Open the zipper and place it on the table with the zipper tab side up. You want the zipper tab to be roughly in the middle of your fabric as seen in the pictures in step three.
~ This is where you will decide whether you want your project to be rectangular or square-ish.
Take one piece of fabric and place it RIGHT side DOWN, aligning the edge with the UPPER edge of the zipper as demonstrated in the photos below.
For a rectangular coin purse, align the longer edge of the fabric to the zipper.
For a square-ish change purse, align the shorter edge of the fabric to the zipper.
NOTE: All remaining steps for both zipper pouch shapes are the same from here on out, however, photos for tutorial may come from either pouch.
Pin it into place.
The photo below shows what it looks like from the other side.
Use a sewing machine to sew the fabric and zipper together, removing the pins as you sew. Leave a 1/4″ margin.
I like to sew right along the edge of the zipper (where my fingertip is in the picture), but if you do this, be careful not to sew into the zipper teeth themselves. This could cause your needle to become stuck and/or break.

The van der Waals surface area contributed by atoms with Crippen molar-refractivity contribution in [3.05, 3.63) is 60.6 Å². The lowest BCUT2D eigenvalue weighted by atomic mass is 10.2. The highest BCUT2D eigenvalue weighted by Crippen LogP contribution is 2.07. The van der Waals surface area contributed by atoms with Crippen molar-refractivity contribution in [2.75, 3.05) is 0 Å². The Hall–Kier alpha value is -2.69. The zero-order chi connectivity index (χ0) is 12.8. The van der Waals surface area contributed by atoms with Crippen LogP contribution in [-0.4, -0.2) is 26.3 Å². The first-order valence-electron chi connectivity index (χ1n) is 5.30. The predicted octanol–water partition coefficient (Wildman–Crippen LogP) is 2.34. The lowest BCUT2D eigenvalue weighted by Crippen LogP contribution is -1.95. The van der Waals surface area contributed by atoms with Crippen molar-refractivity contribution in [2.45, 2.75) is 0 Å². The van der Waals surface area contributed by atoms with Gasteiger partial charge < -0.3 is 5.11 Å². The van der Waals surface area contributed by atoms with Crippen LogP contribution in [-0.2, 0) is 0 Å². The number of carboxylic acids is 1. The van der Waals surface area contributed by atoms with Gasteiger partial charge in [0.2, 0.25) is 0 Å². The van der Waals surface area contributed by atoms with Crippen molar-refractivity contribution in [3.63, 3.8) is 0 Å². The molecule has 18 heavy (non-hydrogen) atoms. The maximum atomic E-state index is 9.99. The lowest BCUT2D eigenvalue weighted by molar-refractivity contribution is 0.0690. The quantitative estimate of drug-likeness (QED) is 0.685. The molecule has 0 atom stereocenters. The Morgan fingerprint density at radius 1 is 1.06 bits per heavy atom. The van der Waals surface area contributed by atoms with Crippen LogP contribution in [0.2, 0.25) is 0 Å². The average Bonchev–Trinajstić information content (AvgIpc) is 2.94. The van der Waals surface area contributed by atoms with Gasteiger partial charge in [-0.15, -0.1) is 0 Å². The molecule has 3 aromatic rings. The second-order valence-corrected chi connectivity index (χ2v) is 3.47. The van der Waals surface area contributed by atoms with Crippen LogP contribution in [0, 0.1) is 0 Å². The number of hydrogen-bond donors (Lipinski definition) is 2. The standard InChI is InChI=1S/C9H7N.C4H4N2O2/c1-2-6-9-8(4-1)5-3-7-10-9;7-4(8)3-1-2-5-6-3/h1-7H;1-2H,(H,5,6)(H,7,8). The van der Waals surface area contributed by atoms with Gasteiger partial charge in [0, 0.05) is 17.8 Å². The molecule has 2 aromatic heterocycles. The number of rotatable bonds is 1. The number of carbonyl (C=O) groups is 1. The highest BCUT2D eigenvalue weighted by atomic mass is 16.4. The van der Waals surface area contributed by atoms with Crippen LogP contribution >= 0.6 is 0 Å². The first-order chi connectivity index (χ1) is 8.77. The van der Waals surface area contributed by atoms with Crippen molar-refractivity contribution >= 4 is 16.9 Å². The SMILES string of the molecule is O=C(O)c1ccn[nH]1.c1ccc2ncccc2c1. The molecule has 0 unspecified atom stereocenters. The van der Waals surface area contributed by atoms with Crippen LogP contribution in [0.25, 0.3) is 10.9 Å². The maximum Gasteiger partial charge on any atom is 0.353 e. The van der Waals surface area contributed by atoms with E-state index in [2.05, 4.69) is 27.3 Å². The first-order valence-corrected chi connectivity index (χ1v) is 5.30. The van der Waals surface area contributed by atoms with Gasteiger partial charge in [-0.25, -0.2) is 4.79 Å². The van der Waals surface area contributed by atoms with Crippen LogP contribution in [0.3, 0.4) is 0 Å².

NOTE: It can be a little tricky to sew around the zipper tab. To help with this issue, follow these steps:
- Stop sewing a few inches BEFORE you come to the zipper tab.
- Raise the presser foot, but not the needle.
- Move the zipper tab passed the needle into an area of the fabric that you have already sewed.
- Put the presser foot down and continue sewing.
I also like these zipper tips:
- Zipper Tips for Bag Making by Sew Sweetness
- How to Sew a Zipper: 6 Helpful Tips by the National Sewing Circle
Place the seamed fabric and zipper RIGHT side up on a table. Place the second piece of fabric, RIGHT side DOWN on top of the seamed zipper and fabric.
The two RIGHT sides of the fabric pieces should be touching. The edge of your fabric should be along the top edge of the zipper.
The bottom of your fabric pieces will NOT align. This is normal and will get cut off later in the tutorial so don’t worry about it.
Remember that I said in the summary that this is a very forgiving project? It is.
As you can see in the picture above, my sides don’t align perfectly. That’s okay.
There will be some trimming at the end and this will not affect the project.